Posted in Male Author, Nonfiction

{Book} The City on the Edge of Forever Teleplay

The City on the Edge of Forever Teleplay

The City on the Edge of Forever Teleplay by Harlan Ellison

The controversy has raged for almost 30 years–now readers can judge for themselves. Harlan Ellison wrote the original award-winning teleplay for “The City on the Edge of Forever, ” which was rewritten and became the most-loved Star Trek episode of all time. Ellison sued Paramount in protest and won. (via Goodreads)

Why Did I Choose This Book?
Was wanting an audio book to listen to while playing Minecraft. Saw this on hoopla, checked it out. I actually own this book in paperback form too, but it was nice to hear the teleplay as a full cast recording with Ellison reading the introduction.

What Did I Think?
The differences between the beloved Star Trek episode and the award-winning teleplay are interesting, worth your time if you like to examine different versions/translations of media. There’s also dirt on the beef Ellison had with Gene Roddenberry, which again, if you’re into that kind of thing… Ellison bolsters his arguments with testimonies from many people involved with Star Trek and Star Trek fandom, including original cast members. Including Walter Koenig (Chekov) whom Ellison had a contentious frenemy-ship with.

And I have stories about both Walter Koenig and Harlan Ellison.

In 1989, I went to a science fiction convention with my mom. It was the local Omaha convention, probably smaller than it is now. All of geekdom has become more mainstream. The big media guest was Walter Koenig. He did a short talk and took audience questions. I don’t remember much of the talk, it was pretty standard Trek stuff. Walter Koenig seemed like a pleasant, nice gentleman. After the talk, he hustled from the stage up the side aisle of the auditorium to get to the autograph table at the back. And he passed our row just as I was leaving. And I tripped Walter Koenig. It was pretty much a nonevent, but still…

In 2006, I attended the Nebula Award weekend here in Tempe. The grand master award that year went to Harlan Ellison. As part of the programming, Harlan Ellison gave a talk in ballroom. (He did not take audience questions.) I was sitting in an end chair along the center aisle. I remember it being late in the day, I was tired and I am short so I was sitting sort of crossways, leaning into the aisle. (No, I did not trip Harlan Ellison.) Ellison was introduced and started in on his schitck, then he stopped. “Are you alright?” he asked. “You know, they’re not going to put you in jail if you moved that chair two feet to the right.” I assured him I was fine.

I didn’t get either’s autograph.

Original Publishing info: White Wolf Publishing, 1996
My Copy: audio, Skyboat Media, 2016
Genre: science fiction, nonfiction

Posted in History, Other Media, Readathons-Challenges-Memes

What Else Wednesday ~ What Am I Watching, Vol. 1

ElseWedsWhat Am I Watching: an occasional series.

alt text Peaky Blinders (2013-present), created by Steven Knight

After watching two seasons, there isn’t anything I don’t love about Peaky Blinders. The cast, the writing, the setting, and especially the anachronistic soundtrack are all great. I guess I’m okay with giving up accuracy for style. My only problem is having “Red Right Hand” stuck in my head for extended periods. If you can call that a problem.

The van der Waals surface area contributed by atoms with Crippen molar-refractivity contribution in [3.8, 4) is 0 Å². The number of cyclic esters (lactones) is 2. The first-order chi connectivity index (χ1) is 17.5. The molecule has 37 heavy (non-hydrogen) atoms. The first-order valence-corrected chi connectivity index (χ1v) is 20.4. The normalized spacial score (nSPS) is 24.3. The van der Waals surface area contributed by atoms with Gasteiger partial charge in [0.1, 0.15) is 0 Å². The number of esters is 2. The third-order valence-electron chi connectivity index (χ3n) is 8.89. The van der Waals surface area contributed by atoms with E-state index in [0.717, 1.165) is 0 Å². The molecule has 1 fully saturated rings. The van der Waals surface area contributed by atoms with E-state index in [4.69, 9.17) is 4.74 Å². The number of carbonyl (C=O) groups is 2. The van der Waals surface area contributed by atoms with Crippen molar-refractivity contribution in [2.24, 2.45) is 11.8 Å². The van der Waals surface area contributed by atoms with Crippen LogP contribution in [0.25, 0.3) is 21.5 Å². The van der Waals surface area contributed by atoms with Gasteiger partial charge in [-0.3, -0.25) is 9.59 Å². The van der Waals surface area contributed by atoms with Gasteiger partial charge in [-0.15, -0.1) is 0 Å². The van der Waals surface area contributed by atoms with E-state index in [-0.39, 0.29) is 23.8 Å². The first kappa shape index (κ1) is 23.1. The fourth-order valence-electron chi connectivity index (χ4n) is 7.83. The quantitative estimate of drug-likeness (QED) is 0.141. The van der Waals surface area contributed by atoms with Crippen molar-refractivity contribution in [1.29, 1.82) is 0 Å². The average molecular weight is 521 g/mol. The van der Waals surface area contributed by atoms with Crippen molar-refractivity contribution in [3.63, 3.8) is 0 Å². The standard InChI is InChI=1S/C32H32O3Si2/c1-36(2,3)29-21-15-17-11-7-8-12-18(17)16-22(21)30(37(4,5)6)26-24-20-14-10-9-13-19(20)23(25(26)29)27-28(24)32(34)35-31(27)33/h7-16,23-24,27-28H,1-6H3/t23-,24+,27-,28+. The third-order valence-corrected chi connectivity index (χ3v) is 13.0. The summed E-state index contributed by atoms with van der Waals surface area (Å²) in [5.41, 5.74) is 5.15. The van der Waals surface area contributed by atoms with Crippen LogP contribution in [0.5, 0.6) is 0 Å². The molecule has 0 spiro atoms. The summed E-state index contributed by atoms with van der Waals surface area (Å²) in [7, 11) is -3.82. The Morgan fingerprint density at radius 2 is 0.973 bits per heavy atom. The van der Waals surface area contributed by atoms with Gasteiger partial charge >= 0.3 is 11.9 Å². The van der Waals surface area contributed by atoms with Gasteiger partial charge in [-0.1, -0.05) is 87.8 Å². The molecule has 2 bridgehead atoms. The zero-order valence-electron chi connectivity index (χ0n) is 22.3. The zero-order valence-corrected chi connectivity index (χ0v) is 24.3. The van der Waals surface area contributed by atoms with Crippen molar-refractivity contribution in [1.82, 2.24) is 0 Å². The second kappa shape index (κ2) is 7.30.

alt text Stark Raving Mad (1999), created by Steven Levitan (Modern Family)

Remember that sit-com with Tony Shalhoub as an eccentric horror writer and Niel Patrick Harris as his germaphobe  editor? You don’t? Not surprising. Though it did well critically, Stark Raving Mad only lasted a season. Despite the image at left, the series doesn’t seem to be widely available, so I don’t feel too bad sharing a link to a VHS rip of the series.

alt text Tubi TV

Not a show, but a streaming service. Like Crackle, it’s totally above board and free, but with commercials. The offerings are varied; there are some pretty good movies mixed in with some dubious stuff.  It’s kind of like visiting Blockbuster late on a Friday night if you’re old enough to remember that. Their streaming on PC isn’t as good as Hulu, but it’s decent and they’ve shown improvement in the last few months.

Currently, I’m enjoying their horror selection which includes such solid classics as An American Werewolf in London, Rosemary’s Baby, Candyman, Audrey Rose, and Jacob’s Ladder.

Posted in Readathons-Challenges-Memes

R.I.P. IX Update #1 ~ Perils on the Screen

Check out more R.I.P. IX Reviews or Join the Perilous Fun!

True Detective 2014 Intertitle.jpg
Licensed under Fair use via Wikipedia.

True Detective (2014, TV series) – starring Matthew McConaughey & Woody Harrelson. In general, I appreciate this trend toward limited run series, like True Detective and American Horror Story. (Some might call them mini-series, but that has a different connotation.) When there isn’t pressure to keep a story going for multiple seasons (in some cases seemingly indefinitely), writers can write cohesive stories with definite archs. Even if they’re only a meager eight episodes long…  SPOILER AHEAD! — After hearing so much about True Detective‘s nod to Robert W. Chambers and his King in Yellow stories, I was a little surprised that there was no supernatural twist to the show. I was expecting it, but I wasn’t disappointed when it didn’t come. I’m fine with the mundane. –END SPOILER  And in retrospect, I’m also surprised at how reserved the gore was. Hannibal? Much more shocking in its visceral gore. In all, good performances, good characters, and well-made. When I first saw trailers for True Detective, I was excited and it didn’t disappoint.